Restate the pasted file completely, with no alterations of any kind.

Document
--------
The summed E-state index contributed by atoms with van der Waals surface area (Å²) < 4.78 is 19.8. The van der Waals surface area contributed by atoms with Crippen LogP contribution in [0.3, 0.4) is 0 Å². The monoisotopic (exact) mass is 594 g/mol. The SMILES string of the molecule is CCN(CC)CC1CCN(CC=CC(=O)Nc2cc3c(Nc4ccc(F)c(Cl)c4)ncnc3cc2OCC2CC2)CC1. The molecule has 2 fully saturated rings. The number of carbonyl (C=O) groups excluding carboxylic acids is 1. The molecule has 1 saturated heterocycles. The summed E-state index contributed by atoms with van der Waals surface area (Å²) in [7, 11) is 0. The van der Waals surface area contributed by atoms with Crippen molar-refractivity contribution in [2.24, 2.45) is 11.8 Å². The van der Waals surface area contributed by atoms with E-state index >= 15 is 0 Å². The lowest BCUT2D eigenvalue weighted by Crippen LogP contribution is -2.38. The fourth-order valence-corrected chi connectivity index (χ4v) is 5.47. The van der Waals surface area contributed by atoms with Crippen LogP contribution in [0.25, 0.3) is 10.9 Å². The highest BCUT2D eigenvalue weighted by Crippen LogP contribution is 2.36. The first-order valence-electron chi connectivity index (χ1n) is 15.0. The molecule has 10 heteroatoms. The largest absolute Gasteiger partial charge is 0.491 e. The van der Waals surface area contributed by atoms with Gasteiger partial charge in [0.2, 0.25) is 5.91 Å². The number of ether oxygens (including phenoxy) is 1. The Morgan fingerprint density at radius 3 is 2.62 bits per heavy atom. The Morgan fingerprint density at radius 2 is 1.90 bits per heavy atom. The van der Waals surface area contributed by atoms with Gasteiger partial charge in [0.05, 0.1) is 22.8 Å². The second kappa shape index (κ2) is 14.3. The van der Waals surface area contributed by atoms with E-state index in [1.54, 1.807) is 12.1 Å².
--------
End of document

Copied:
The summed E-state index contributed by atoms with van der Waals surface area (Å²) < 4.78 is 19.8. The van der Waals surface area contributed by atoms with Crippen LogP contribution in [0.3, 0.4) is 0 Å². The monoisotopic (exact) mass is 594 g/mol. The SMILES string of the molecule is CCN(CC)CC1CCN(CC=CC(=O)Nc2cc3c(Nc4ccc(F)c(Cl)c4)ncnc3cc2OCC2CC2)CC1. The molecule has 2 fully saturated rings. The number of carbonyl (C=O) groups excluding carboxylic acids is 1. The molecule has 1 saturated heterocycles. The summed E-state index contributed by atoms with van der Waals surface area (Å²) in [7, 11) is 0. The van der Waals surface area contributed by atoms with Crippen molar-refractivity contribution in [2.24, 2.45) is 11.8 Å². The van der Waals surface area contributed by atoms with E-state index >= 15 is 0 Å². The lowest BCUT2D eigenvalue weighted by Crippen LogP contribution is -2.38. The fourth-order valence-corrected chi connectivity index (χ4v) is 5.47. The van der Waals surface area contributed by atoms with Crippen LogP contribution in [0.25, 0.3) is 10.9 Å². The highest BCUT2D eigenvalue weighted by Crippen LogP contribution is 2.36. The first-order valence-electron chi connectivity index (χ1n) is 15.0. The molecule has 10 heteroatoms. The largest absolute Gasteiger partial charge is 0.491 e. The van der Waals surface area contributed by atoms with Gasteiger partial charge in [0.2, 0.25) is 5.91 Å². The number of ether oxygens (including phenoxy) is 1. The Morgan fingerprint density at radius 3 is 2.62 bits per heavy atom. The Morgan fingerprint density at radius 2 is 1.90 bits per heavy atom. The van der Waals surface area contributed by atoms with Gasteiger partial charge in [0.05, 0.1) is 22.8 Å². The second kappa shape index (κ2) is 14.3. The van der Waals surface area contributed by atoms with E-state index in [1.54, 1.807) is 12.1 Å².